1816 is known as the Poverty Year or, more bluntly, Eighteen Hundred and Froze to Death. Put simply, the weather in the northern latitudes remained wet and wintry for most of the time between May and September, leading to the destruction of many crops and widespread famine. Ireland initially escaped the worst ravages of the volcanic winter but the island was nonetheless subject to much woe and the horrific typhus epidemic that followed.
The eruption of Mount Tambora on 10 April 1815 was the biggest in recorded history. It was 1000 times more powerful than the eruption of Iceland’s Eyjafjallajökull volcano in 2010, which caused the largest air-traffic shut-down since World War II.
Just over two centuries ago, a cloud of ash and sulfate gasses billowed up from Tambora to a height of nearly 30 miles, slamming into the stratosphere and plunging the wider East Indian region into darkness. The coarser particles fell down again over the next couple of weeks but the finer ash was to remain there for over a year and would bring on the dreadful summer the following year.
London was blissfully unaware of this meteorological calamity when the city began to celebrate the Duke of Wellington’s victory at Waterloo in June 1815. If anyone suspected anything, it might have been William Turner, the Romantic artist, whose landscapes from this period brilliantly capture a series of strangely beautiful and dusty sunsets in southern England which, we now know, were a direct result of the volcano.
It was not until November 1815, over six months after the event, that the first reports appeared in the British and Irish newspapers.
‘A volcano broke out at the mountain of Tomboro [sic] in the Island of Sumbawa, near Java,’ wrote one. ‘The eruption was by far the most violent that ever happened in the history of the world, far exceeding in the extent of its effects, any of Vesuvius, Etna, or Hecla.’
The explosion had been heard over 2500 miles away and rattled windows in Jakarta (then Batavia), 780 miles away. A town in Java, 180 miles away, was covered in ash to a depth of 8 inches. Elsewhere ships over 200 miles away suddenly found their decks covered in ash while the dust also fell as far as 800 miles from Tambora. Closer to the volcano itself, the devastation was absolute: forests, paddy fields and towns utterly consumed, the contours of the coastline reshaped and tens of thousands of humans and animals swept into ‘a whirlwind occasioned by the eruption … and never heard more of.’ The death toll was put at 12,000 but a further 60,000 Indonesians would die from starvation and disease as the long-term effects of the volcano began to make their mark.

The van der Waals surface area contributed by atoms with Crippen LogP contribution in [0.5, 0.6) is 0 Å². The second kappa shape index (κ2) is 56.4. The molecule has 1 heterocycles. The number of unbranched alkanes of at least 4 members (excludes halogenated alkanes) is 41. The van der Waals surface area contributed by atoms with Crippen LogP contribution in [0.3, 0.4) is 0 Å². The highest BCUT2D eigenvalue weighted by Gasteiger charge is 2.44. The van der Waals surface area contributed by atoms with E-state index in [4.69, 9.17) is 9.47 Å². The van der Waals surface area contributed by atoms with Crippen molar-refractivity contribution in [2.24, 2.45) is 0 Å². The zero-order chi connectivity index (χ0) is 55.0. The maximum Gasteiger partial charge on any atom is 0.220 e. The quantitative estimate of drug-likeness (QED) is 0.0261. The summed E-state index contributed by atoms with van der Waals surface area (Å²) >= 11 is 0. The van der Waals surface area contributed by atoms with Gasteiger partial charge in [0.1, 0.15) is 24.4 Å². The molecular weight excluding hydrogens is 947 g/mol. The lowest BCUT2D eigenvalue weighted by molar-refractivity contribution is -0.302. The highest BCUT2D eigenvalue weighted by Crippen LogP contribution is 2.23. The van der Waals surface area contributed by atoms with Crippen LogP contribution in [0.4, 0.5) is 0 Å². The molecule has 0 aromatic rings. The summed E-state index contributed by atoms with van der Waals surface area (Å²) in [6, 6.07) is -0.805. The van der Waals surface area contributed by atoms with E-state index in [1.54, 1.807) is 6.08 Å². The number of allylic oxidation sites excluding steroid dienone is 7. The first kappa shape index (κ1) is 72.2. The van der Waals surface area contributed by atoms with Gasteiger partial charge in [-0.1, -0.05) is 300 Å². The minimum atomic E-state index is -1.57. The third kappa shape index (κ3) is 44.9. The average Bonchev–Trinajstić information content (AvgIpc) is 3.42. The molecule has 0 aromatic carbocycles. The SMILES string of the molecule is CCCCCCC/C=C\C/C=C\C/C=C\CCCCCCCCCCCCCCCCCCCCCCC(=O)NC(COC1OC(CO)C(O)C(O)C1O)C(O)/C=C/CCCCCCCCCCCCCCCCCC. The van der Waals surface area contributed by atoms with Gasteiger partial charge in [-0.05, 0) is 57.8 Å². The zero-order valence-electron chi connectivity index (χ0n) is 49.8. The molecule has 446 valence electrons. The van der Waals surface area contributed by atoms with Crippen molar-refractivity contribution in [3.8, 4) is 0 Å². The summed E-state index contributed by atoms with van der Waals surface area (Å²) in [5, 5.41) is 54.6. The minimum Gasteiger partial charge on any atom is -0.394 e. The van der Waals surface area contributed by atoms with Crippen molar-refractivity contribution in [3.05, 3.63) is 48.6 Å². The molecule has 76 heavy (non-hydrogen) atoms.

Ghastly as it sounded, no one can have imagined quite how far the impact of this eruption would extend. Mount Tambora is 8000 miles from Dublin and nearly 10,000 miles from Montreal. And yet the volcano’s effects would be felt in both cities.
The Americans were the first to notice something unusual; a persistent ‘dry fog’ in the spring of 1816 that both reddened and dimmed the sunlight, making sunspots visible to the naked eye. As the phenomenon spread to Europe, fears were stoked by a prophecy, seemingly initiated by an Italian astronomer from Bologna, that the sun would be extinguished on 18 July 1816 and all life destroyed.
The sky was certainly disconcerting in Ireland where the Dundalk-based diarist Henry McClintock noted ‘Dreadful lightning and thunder in June 1816’. For many, such storms were a reminder of the deadly tempest that blasted the south coast of Ireland on 30 January 1816 when the Sea Horse transport ship was wrecked in Tramore Bay with the loss of 363 lives. Two more ships were wrecked near Kinsale in the same storm, bringing the total loss of life to over 570.
July brought more heavy rains and intense storms to much of Britain and Ireland and, while the “Bologna prediction” did not come to pass on 18 July, the Dublin Evening Post reckoned ‘the present aspect of the atmosphere is ominous in the extreme’. On 23 July, the same newspaper reported that the ‘heavy rains, unnatural at this period of the year … have occasioned much damage by the swelling of the river [Liffey] over the low grounds between Lucan and this City.’ By the autumn, much of Ireland would be contending with a failed harvest.